Jim and Woody

Local podcasters Jim Chapman (left) and Woody Overton discuss their new series 'Bloody Angola' during an interview with the News.

Two local podcasters have teamed up to tell a story 142 years in the making — and they’re not holding back.

Woody Overton and Jim Chapman, two Livingston Parish podcasters with dedicated audiences, have joined forces to create “Bloody Angola,” a no-holds-barred podcast series that puts the spotlight on “the bloodiest prison in America.”

Overton and Chapman said the series will give listeners “a full encompassing picture” of Louisiana State Penitentiary at Angola, the state’s oldest and only maximum security prison. They’ll do that through historical sources, first-hand accounts, and interviews, with the series going back before the prison’s opening in the early 20th century to the present day.

The first episode dropped July 21, and there are eight episodes planned for the first season. New episodes are released on Thursdays.

Chapman and Overton discussed “Bloody Angola” at length during a recent podcast with The News, promising to deliver “hard-core facts” and the “brutal history” behind Angola. They will delve into the prison’s origins as a slave plantation and how it gradually became America’s largest maximum security prison.

The podcasters warned that the material — which will detail stabbings, rapes, executions, escapes, and murders — will be graphic, “but not sensationalized.” Their hope is to give an accurate account of the prison’s history “as you’ve never heard it before.”

“This podcast will always be different,” Overton said. “You never know what you’re gonna get, but I can tell you something: It’s gonna rock your socks.”

“But the things we’re gonna be talking about on ‘Bloody Angola’ are facts,” Overton said later. “It’s history.”

The new series is the latest project for the award-winning podcasters who, individually, focus on vastly different topics.

Overton, a retired law enforcement officer, gives listeners an inside look at the work of detectives on his popular show “Real Life Real Crime.” The show has amassed millions of downloads and a legion of fans known as “lifers” who listen as Overton discusses cold cases and the inner workings of solving crimes.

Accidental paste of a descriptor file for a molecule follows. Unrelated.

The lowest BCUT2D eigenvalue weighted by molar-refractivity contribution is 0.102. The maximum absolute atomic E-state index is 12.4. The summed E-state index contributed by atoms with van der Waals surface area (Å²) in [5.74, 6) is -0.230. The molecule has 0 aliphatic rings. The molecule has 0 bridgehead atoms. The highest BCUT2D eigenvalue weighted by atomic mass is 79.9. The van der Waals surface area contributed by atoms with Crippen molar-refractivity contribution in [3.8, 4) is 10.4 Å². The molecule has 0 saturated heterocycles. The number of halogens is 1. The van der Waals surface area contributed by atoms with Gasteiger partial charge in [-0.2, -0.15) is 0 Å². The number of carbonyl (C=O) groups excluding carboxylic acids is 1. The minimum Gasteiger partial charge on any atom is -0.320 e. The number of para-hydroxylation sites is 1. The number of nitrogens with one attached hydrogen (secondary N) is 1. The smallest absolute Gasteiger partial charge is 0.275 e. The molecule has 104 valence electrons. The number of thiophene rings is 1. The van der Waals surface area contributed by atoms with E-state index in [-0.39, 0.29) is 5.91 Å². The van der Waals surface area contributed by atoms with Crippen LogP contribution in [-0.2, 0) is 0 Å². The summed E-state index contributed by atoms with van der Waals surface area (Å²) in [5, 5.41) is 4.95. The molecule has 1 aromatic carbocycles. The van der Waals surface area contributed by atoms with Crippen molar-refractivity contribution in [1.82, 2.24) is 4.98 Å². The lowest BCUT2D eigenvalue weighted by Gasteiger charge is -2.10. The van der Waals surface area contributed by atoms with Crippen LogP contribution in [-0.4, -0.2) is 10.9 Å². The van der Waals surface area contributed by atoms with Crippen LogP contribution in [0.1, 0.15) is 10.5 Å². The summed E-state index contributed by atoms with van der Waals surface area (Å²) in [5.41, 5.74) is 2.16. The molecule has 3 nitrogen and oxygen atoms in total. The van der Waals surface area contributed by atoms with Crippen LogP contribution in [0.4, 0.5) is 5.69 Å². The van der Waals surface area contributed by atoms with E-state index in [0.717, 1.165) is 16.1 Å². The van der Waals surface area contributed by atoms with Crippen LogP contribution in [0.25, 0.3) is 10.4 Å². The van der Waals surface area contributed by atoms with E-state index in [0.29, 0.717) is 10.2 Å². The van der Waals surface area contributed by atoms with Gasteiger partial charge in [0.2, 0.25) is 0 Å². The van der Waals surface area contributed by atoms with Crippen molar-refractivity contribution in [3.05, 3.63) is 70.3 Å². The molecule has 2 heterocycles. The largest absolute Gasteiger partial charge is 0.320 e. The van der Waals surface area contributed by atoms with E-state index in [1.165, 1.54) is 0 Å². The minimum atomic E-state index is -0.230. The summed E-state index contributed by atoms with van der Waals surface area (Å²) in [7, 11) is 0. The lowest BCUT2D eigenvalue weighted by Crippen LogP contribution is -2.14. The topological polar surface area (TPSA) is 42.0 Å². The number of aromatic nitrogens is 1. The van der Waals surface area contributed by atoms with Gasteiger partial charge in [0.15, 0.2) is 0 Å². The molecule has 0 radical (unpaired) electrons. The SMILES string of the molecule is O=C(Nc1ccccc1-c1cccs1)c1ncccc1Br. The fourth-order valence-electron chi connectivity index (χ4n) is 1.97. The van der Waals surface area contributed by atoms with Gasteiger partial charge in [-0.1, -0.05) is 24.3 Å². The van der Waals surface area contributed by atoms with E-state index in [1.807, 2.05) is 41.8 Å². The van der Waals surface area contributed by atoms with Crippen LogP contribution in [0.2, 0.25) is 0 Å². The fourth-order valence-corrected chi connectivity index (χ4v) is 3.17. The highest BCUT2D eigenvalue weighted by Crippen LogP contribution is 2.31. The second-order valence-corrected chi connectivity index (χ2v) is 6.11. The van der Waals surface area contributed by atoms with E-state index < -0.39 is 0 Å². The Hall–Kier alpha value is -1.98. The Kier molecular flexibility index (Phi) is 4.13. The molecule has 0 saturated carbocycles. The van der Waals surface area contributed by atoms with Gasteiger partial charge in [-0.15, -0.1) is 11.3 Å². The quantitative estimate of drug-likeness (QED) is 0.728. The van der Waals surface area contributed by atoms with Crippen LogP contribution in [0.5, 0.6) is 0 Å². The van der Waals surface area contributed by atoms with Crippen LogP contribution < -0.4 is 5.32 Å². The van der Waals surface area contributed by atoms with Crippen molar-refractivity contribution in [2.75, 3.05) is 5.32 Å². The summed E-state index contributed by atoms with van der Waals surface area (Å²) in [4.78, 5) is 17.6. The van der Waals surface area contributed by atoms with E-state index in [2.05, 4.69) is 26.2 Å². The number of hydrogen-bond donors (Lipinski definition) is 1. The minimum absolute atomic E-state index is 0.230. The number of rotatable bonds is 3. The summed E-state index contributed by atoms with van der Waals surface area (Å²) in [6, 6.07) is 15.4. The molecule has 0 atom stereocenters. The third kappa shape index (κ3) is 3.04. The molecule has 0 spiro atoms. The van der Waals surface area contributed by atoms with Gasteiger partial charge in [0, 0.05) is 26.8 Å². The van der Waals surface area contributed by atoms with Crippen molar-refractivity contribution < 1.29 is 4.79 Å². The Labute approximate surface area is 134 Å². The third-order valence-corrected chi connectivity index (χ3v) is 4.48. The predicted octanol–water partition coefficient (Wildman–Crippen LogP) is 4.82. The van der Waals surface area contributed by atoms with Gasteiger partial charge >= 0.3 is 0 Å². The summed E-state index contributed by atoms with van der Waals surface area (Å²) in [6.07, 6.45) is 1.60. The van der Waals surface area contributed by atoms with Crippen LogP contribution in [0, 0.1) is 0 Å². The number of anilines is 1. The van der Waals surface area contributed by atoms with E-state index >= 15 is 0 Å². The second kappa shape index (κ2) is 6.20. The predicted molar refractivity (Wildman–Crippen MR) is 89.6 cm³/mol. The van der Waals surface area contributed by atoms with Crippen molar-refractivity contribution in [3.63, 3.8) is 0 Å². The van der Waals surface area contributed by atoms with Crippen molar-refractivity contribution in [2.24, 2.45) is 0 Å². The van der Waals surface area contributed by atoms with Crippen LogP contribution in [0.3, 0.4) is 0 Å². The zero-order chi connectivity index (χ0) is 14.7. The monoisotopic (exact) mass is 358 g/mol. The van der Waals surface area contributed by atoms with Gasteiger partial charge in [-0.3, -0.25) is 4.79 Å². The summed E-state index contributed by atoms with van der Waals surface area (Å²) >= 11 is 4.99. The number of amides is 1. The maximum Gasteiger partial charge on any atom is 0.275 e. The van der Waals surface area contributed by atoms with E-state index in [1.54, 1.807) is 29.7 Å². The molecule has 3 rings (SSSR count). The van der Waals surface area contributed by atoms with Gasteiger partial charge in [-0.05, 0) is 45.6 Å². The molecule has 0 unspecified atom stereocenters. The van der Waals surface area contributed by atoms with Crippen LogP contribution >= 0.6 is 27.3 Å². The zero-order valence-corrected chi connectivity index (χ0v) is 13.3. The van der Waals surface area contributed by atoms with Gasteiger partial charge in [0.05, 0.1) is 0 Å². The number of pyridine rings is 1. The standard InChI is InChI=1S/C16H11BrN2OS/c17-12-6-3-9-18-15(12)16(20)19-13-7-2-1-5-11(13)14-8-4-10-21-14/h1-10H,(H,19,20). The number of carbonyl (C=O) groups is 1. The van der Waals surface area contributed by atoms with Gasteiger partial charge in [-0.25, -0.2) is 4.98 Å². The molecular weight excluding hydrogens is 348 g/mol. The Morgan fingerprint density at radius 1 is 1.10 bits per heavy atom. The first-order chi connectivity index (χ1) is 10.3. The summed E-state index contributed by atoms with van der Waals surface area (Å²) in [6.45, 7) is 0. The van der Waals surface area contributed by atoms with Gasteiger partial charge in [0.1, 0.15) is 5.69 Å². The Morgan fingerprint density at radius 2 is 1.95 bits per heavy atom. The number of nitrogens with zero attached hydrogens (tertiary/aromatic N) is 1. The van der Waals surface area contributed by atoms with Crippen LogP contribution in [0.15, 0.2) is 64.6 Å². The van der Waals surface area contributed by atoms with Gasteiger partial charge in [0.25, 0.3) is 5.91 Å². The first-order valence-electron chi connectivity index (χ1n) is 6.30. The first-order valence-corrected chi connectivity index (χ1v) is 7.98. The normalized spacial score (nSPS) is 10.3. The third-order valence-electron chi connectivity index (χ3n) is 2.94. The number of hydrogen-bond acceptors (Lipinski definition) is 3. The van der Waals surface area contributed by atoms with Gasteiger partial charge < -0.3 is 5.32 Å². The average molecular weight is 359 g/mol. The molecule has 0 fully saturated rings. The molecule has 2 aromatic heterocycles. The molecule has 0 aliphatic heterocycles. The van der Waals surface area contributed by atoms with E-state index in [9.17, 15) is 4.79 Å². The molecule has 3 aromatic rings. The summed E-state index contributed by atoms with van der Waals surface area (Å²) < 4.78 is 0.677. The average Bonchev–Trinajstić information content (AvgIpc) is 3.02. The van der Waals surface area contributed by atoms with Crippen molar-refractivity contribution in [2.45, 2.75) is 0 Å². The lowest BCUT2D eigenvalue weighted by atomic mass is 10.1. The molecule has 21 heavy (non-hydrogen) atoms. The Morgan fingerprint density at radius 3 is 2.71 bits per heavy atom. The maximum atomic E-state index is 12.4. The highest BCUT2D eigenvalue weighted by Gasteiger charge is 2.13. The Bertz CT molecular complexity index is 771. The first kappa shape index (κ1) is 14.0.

Overton recently started a new series titled “Scorched Justice,” using his experience as a detective to give a fresh perspective on the infamous murders of Jessica Chambers and Meing-Chen Hsiao.

Chapman, a long-time sales rep and former store manager for Farrell-Calhoun, focuses on small business through his podcast “Local Leaders,” a show in which local private business leaders discuss their personal stories and services through a long-form, conversational, one-on-one interview.

Chapman is the founder of several companies, including Envision Podcast Production, Envision Podcast studio Rentals, and The Louisiana Podcast Association. He also serves as executive producer for Overton’s ​​“Real Life Real Crime” and video editor and engineer of “Scorched Justice.”

This is the first series in which the two will serve as co-hosts, something they’ve wanted to do for some time.

“From a selfish perspective, I wanted to work with [Overton] because it was a dream of mine,” Chapman said. “But aside from all of that, the way we bounce off of each other and flow when we’re podcasting together is unique. It’s a hard thing to find. We barely hesitate. It’s a conversation every time we sit down.”

Overton described the on-air chemistry between he and his friend as “a natural flow.”

“​​For me, the best episodes are when I get done and I don’t remember what I said,” Overton said. “I’ve always had that connection with Jim, and I knew we wanted to do something together.”

Despite their different backgrounds and solo projects, the two were drawn to “Bloody Angola” through a shared fascination for history and prisons, the latter interest flamed by their proximity to perhaps the most famous — “or infamous” — corrections facility in the country.